Of all the 20+ colors in this collection, Kon-Peki stands out as the fan favorite. This bold, cerulean blue color shades with a hint of pink sheen.

The bottle is also noteworthy. The Iroshizuku ink bottle is like a work of art for your desk. It contains the ink in a tall, flask-like glass shape. While this doesn’t effect the quality of the ink, it does accent your workspace.

Lamy Blue

Dependable, well-behaved, and suitable for office use, Lamy Blue is a classic example of a medium-toned blue ink.

If you’re looking for an unassuming, middle-of-the-road blue that’s not too flashy, this is the perfect blue color for daily writing.

Plus, Lamy 50ml ink bottles have a roll of blotting paper that serves as the base for the squat, circular glass bottle.

Aurora Black

Writers who need a business-appropriate black prefer the saturated, wet flow of Aurora’s tried and true black ink.

Aurora doesn’t make many inks. For decades, all they offered was either blue or black. Yet, fountain pen enthusiasts rave about the quality of these colors.


Tom’s 5 Favorite Fountain Pen Inks

Tom Oddo is Goldspot Pens’ resident fountain pen ink expert. Stacks of fully-filled ink journal notebooks and categorized Col-O-Ring cards are testament to his years of experience in testing ink. Which ink colors does he prefer in his pens?

Sailor Shikiori Souten

It’s hard to beat Sailor’s impressive range of ink colors. From the classic lineup of “Jentle” inks to their dozens of “Ink Studio” hues, there’s a Sailor color for everyone.

“Souten” is my choice for a bold, saturated blue with sheen. It’s similar to the popular Pilot Kon Peki.

Despite it’s richness and sheen, Souten has excellent flow and cleans out easily when the pen runs out of ink.

Taccia Hokusai Sabimidori

I feel this color deserves a lot more attention than it gets.

In collaboration with the Japanese stationery company Nakabayashi, Taccia produces some beautiful ink colors you don’t normally see elsewhere.

Sabimidori is one of those colors. Far from ordinary, this “rust green” ink is more like a teal. When you open the bottle, it actually looks like a dark blue. As you write, the color shifts from a dark blue when wet to a greenish-teal as it dries. It also exhibits coppery sheen.

Waterman Serenity Blue

I believe every fountain pen enthusiast, especially if you collect vintage pens, should have a safe option in their ink collection. For a safe ink that I would put in any fountain pen with confidence, I reach for Waterman Serenity Blue.

This ink has a medium-toned blue hue with shading and hint of sheen when using broader nibs. Most importantly, it’s a safe ink that I can easily clean out of any pen. I prefer using Serenity Blue to test nibs because I know how it will behave and how it should look on paper.

Colorverse Martian

Although I do prefer the company of cooler toned blues, aquas, turquoise, and teal inks, I do enjoy the occasional warm toned ink. Colorverse’s Martian scratches this itch on multiple levels.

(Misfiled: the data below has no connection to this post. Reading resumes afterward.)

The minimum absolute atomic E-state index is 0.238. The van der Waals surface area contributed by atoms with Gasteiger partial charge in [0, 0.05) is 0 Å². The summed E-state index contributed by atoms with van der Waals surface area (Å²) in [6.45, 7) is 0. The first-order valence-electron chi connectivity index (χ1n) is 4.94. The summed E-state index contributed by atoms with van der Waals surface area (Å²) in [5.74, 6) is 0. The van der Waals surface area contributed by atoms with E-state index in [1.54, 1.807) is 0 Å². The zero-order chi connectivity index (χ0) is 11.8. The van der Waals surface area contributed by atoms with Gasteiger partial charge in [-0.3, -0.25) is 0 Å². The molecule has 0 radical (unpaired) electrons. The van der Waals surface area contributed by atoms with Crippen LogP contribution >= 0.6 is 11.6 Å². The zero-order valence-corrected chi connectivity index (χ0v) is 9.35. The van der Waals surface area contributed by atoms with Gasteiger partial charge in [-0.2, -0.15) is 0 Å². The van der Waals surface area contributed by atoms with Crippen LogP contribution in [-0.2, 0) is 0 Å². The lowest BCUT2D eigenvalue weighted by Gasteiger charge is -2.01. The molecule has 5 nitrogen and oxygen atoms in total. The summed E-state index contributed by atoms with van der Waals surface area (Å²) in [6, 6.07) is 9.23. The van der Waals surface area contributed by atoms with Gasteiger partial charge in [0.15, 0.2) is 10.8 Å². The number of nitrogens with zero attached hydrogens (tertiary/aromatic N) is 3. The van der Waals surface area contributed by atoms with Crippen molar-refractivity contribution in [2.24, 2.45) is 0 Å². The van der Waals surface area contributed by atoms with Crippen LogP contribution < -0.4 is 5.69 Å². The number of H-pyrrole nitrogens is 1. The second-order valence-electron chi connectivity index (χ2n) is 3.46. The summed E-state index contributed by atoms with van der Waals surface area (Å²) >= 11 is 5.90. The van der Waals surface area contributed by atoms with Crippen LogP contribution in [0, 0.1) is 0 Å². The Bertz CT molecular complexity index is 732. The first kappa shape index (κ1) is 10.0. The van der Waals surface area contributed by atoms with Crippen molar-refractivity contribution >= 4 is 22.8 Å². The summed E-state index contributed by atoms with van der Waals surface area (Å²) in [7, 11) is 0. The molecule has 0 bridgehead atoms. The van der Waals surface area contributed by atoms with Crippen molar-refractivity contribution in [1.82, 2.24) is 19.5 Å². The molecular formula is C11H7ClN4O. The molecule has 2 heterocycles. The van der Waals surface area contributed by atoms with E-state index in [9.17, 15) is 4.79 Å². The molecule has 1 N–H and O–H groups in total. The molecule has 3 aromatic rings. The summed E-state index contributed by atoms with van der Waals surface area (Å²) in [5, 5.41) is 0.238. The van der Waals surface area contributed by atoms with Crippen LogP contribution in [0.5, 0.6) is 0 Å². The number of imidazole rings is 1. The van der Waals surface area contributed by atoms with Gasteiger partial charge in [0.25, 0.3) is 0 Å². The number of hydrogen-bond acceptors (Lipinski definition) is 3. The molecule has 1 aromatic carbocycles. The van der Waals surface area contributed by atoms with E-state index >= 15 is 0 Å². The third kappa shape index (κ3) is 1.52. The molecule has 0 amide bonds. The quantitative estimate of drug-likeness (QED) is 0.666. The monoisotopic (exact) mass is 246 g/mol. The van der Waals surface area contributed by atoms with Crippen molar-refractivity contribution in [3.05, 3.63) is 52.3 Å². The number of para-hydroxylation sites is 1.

First, there’s the theme. I love reading science fiction. One of my favorite novels is Robert Heinlein’s “Stranger in a Strange Land,” which is a story about a human who was stranded on Mars and raised by Martian aliens. I feel the complexion of this reddish orange ink matches perfectly to what I imagine the Martian soil looks like.

The ink itself is a delightfully bold, burnt orange with shading. If I want to write and dream about far away worlds, I’ll use Martian as my pen’s fuel.

Sailor Manyo Haha

I enjoy Sailor ink so much that I had to include two colors on my top 5 list. I feel that Sailor pioneers many of the trends you see in fountain pen inks. One of them is multi-chromatic shading, also called dual shading.

The Sailor Manyo collection is a beautiful range of colors inspired by Japanese flowers and plant life. “Haha” is no joke - it’s a wonderful, shading fountain pen ink.

This color has many facets to its appearance. It has a light, pastel blue base with tones of purple and green edging. It is a lightly saturated ink, so I would recommend using it with medium nib sizes or broader.

How to find the best inks for your fountain pen

As you browed through this list of top picks and bestselling inks, I hope you took notes because it’s now your turn to take the next step.

To find your ideal fountain pen ink, you’ll have to experiment a little. Step outside of your comfort zone and try something new.

So, pick one of the above suggestions and buy it, whether in sample form or a full bottle. Choose the color that intrigues you the most. To help, here are a few questions you can use to guide your decision.

Ask yourself, what excites you most when you look at your handwriting?

  • Is it a particular color family choice (a dark aubergine purple, a leafy green, a deep crimson red)?

  • Is it breath-taking to see the depth of shading in each letter?

  • Are you entranced by the electric sheen of a rich color?

  • Do you find glittery shimmer appealing?

  • Do you need your words (or drawing) to be waterproof?

Look over the ink options again and run this mental checklist. When a particular ink checks all the boxes (or, you feel some indescribable attraction to a color) then give the ink a try.

Once you’ve tried a few colors, you start to understand the particular types of pen ink you enjoy writing with the most. You might be drawn to using dark blue inks that sheen. Or, lightly-saturated purple shading inks are more your thing. Or, you switch your tastes based on the season and only want to write in browns and oranges during the fall. Whatever brings you joy as you write - and that’s all that counts.